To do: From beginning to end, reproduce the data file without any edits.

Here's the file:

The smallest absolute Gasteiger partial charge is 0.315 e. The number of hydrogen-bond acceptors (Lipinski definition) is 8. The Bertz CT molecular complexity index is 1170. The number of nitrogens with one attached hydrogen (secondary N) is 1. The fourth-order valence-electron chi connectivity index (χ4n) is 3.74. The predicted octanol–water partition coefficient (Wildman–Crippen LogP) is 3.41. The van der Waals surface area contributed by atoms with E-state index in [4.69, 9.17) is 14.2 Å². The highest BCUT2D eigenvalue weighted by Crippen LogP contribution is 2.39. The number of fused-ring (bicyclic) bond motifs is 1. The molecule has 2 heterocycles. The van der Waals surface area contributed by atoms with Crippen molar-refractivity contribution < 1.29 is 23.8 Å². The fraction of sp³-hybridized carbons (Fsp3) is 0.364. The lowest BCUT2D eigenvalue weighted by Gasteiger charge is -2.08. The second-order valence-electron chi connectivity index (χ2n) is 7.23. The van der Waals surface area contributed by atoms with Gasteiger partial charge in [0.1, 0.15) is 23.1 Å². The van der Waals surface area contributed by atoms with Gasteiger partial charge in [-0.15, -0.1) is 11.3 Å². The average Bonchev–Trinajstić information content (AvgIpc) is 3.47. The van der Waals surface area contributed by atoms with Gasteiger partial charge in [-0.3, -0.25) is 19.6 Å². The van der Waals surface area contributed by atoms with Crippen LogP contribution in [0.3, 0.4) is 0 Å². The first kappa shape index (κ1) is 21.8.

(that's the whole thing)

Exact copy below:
The smallest absolute Gasteiger partial charge is 0.315 e. The number of hydrogen-bond acceptors (Lipinski definition) is 8. The Bertz CT molecular complexity index is 1170. The number of nitrogens with one attached hydrogen (secondary N) is 1. The fourth-order valence-electron chi connectivity index (χ4n) is 3.74. The predicted octanol–water partition coefficient (Wildman–Crippen LogP) is 3.41. The van der Waals surface area contributed by atoms with E-state index in [4.69, 9.17) is 14.2 Å². The highest BCUT2D eigenvalue weighted by Crippen LogP contribution is 2.39. The number of fused-ring (bicyclic) bond motifs is 1. The molecule has 2 heterocycles. The van der Waals surface area contributed by atoms with Crippen molar-refractivity contribution < 1.29 is 23.8 Å². The fraction of sp³-hybridized carbons (Fsp3) is 0.364. The lowest BCUT2D eigenvalue weighted by Gasteiger charge is -2.08. The second-order valence-electron chi connectivity index (χ2n) is 7.23. The van der Waals surface area contributed by atoms with Gasteiger partial charge in [0.1, 0.15) is 23.1 Å². The van der Waals surface area contributed by atoms with Gasteiger partial charge in [-0.15, -0.1) is 11.3 Å². The average Bonchev–Trinajstić information content (AvgIpc) is 3.47. The van der Waals surface area contributed by atoms with Gasteiger partial charge in [-0.3, -0.25) is 19.6 Å². The van der Waals surface area contributed by atoms with Crippen LogP contribution in [0.3, 0.4) is 0 Å². The first kappa shape index (κ1) is 21.8.